Characters with dominant identity markers are also present in Glee. When it comes to their identity markers, these dominant characters are often viewed as privileged.
To be privileged means that you have an item of value that is “denied to others simply because of the groups they belong to, rather than because of anything they’ve done or failed to do” (Johnson, Privilege pg 21). In other words people who are privileged are given opportunities and advantages that tend to make their lives a little bit easier simply because of their gender or the color of their skin.
Unfortunately, privilege can be a rather complicated idea and often times it goes unnoticed by those who are given the advantages. As Wildman and Davis said, the characteristics held by and the advantages given to the privilege group often become what society see as the “norm” and because of this people do not see their opportunities as “special” or as “limited” to who receives them (pg 53). They either believe that they deserve them or that everyone else experiences them as well.
According to Johnson, privilege comes in two forms, as unearned advantages or conferred dominance. Unearned advantages arise when entitlements that all people should have are only received by a select group of people. This includes “feeling safe in public places” and having one’s opinion valued (Privilege pg 23). On the other hand, conferred dominance is when one group is given power over another. This one is more difficult to see because it is not about giving something to one group verse another, conferred dominance deals with feelings of superiority over other people.
An example of conferred dominance could be seen in a man telling his wife what to do around the house, but not listening when she asks him to do something. The notion of telling a wife what do is felt to be okay by a husband because they see themselves as superior since they are the man.
Both types of privilege can be seen in Glee. An unearned advantaged can be seen when Kurt no longer feels safe walking through the school hallways due to the fear that Karofsky will torment him or slam him into the closest locker. This fear is something that no one should have to feel. Because of this, the characters that are not effected by this feeling of fear (since they are of a dominant sexual orientation; heterosexual) have the privilege of feeling safe. This applies to Karofsky because even though he is actually homosexual he is perceived as straight, as well as Kurt’s step brother Finn. Neither of the characters have ever once thought that walking through the hallways could be frightening.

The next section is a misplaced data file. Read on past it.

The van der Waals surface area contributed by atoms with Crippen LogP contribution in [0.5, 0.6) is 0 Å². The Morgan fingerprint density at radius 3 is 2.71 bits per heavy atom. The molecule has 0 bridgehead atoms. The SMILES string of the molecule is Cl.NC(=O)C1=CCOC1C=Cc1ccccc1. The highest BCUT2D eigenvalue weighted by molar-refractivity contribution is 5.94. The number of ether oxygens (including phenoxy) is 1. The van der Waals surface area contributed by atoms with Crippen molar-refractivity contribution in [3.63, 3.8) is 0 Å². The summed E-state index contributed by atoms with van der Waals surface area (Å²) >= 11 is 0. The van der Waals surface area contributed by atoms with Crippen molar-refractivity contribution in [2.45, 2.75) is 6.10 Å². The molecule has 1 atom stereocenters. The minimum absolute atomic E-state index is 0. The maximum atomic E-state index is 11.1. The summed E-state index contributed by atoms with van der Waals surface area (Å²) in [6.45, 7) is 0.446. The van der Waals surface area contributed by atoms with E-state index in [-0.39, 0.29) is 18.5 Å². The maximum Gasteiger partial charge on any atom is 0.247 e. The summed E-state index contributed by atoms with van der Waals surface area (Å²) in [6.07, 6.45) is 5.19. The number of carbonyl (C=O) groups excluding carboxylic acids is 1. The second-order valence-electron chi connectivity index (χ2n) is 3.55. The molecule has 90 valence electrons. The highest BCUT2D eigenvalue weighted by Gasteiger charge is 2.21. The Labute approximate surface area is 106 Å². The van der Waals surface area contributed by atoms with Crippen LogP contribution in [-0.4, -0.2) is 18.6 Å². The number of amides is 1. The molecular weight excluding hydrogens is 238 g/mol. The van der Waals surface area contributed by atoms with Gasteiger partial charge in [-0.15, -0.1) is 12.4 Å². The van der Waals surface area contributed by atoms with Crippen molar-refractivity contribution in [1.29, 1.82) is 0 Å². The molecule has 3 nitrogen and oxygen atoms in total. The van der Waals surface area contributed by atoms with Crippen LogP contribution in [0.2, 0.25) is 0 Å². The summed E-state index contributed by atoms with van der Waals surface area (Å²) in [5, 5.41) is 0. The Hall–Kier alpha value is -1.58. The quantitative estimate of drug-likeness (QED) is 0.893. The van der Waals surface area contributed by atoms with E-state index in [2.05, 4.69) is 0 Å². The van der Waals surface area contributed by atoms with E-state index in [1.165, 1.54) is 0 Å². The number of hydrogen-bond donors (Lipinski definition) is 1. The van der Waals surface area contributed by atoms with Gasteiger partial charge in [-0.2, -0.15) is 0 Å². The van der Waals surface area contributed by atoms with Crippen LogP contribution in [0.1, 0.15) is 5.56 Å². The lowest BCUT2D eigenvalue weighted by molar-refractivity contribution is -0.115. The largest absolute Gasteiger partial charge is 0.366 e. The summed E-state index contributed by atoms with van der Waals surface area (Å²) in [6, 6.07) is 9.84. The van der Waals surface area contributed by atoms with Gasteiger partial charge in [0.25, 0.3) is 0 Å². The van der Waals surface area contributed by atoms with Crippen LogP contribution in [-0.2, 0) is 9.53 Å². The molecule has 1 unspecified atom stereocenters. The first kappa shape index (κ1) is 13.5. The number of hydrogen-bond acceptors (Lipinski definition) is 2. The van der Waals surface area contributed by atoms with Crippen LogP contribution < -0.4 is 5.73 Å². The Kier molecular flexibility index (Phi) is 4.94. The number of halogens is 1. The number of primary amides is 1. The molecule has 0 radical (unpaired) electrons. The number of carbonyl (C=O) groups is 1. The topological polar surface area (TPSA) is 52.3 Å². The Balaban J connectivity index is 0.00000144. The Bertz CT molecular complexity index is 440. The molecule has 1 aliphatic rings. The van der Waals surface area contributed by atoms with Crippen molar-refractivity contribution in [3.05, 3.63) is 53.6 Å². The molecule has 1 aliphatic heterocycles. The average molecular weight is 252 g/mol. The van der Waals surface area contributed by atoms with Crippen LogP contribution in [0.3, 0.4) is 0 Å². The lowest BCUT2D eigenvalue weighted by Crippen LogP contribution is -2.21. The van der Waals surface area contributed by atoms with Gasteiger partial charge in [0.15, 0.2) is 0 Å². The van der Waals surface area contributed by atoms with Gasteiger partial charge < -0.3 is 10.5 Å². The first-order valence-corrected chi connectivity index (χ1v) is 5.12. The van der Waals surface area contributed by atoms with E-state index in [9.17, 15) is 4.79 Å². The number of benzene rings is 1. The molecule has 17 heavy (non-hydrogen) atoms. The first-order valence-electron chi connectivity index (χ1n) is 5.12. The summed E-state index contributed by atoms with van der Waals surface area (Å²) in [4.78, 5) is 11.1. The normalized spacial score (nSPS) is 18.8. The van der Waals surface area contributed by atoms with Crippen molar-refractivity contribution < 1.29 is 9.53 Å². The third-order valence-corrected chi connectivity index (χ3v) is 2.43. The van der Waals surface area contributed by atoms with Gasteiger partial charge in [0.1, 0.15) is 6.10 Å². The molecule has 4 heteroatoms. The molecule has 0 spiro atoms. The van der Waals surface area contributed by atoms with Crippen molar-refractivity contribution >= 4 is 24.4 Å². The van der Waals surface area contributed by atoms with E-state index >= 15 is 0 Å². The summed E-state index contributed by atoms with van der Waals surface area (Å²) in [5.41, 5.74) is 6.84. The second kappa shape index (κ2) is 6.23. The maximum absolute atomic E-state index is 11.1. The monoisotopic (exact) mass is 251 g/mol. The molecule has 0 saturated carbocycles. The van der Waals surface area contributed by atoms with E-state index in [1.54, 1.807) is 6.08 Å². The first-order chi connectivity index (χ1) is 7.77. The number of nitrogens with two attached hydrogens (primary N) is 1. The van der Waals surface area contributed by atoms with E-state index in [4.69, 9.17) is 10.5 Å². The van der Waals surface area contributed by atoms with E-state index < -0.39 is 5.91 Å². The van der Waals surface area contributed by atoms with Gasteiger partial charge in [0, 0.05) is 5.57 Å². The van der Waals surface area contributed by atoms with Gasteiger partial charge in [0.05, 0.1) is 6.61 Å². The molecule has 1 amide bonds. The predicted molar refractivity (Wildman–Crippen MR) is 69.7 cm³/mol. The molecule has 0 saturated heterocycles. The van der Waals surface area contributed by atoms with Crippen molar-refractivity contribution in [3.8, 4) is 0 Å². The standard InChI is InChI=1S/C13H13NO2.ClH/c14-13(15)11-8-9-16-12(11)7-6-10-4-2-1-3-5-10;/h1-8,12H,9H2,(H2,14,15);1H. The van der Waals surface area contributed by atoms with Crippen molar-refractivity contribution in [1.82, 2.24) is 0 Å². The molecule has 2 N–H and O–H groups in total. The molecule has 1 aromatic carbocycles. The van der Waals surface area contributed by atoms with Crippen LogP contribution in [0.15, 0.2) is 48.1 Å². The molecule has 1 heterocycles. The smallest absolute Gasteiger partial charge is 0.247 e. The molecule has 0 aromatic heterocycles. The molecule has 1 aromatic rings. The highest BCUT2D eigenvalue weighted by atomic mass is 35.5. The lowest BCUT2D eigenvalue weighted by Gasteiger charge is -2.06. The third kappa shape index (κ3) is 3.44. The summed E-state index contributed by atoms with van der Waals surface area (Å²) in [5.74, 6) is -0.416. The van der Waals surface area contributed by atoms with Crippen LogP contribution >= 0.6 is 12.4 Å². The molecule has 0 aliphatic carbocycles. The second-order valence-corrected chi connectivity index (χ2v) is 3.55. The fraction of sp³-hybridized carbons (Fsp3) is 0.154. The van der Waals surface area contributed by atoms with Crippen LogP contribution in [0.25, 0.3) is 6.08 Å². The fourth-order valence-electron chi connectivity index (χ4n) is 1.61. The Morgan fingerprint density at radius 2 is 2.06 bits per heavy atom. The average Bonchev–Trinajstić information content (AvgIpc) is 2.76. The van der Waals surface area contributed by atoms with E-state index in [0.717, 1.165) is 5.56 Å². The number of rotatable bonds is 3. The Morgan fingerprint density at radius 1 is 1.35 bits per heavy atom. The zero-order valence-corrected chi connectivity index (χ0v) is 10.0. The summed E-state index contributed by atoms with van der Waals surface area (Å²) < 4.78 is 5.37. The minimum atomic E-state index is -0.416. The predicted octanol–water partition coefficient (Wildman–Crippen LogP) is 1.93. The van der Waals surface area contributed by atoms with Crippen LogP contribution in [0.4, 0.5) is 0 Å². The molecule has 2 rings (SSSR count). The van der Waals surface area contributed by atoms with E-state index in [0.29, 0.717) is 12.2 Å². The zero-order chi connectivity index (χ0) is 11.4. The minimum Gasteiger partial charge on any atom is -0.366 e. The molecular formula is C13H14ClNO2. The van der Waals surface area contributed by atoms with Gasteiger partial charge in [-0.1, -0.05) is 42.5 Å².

Conferred dominance in shown when Mike’s dad orders him to quit the Glee Club as well as the school musical in order to pull his grades up after receiving an “asian F”—an “A-“. Although I have not discussed this identity marker before, this event deals with age. Due to the fact that Mike’s dad is significantly older than him he feels superior and believes he has the right to tell Mike how to live his life even though MIke is 18 years old. (Yes I agree some of it probably had to do with the fact that he is his dad, but the example can definitely be applied here.)
Johnson, A.G. (2006). Privilege, oppression, and difference. In privilege, power, and difference, 2nd ed (pp. 12-40). Boston: McGraw-Hill.
Johnson, A.G. (2006). How systems of privilege work. In privilege, power, and difference, 2nd ed (pp. 90-107). Boston: McGraw-Hill.
Wildman, S.M. , & Davis, A.D. (2000). Language and silence: Making systems of privilege visible. In M. Adams, W.J. Blumenfeld, R. Castaneda, H.W. Hackman, M.L. Peters, and X. Zuniga (Eds.), Readings for diversity and social justice. New York: Routledge.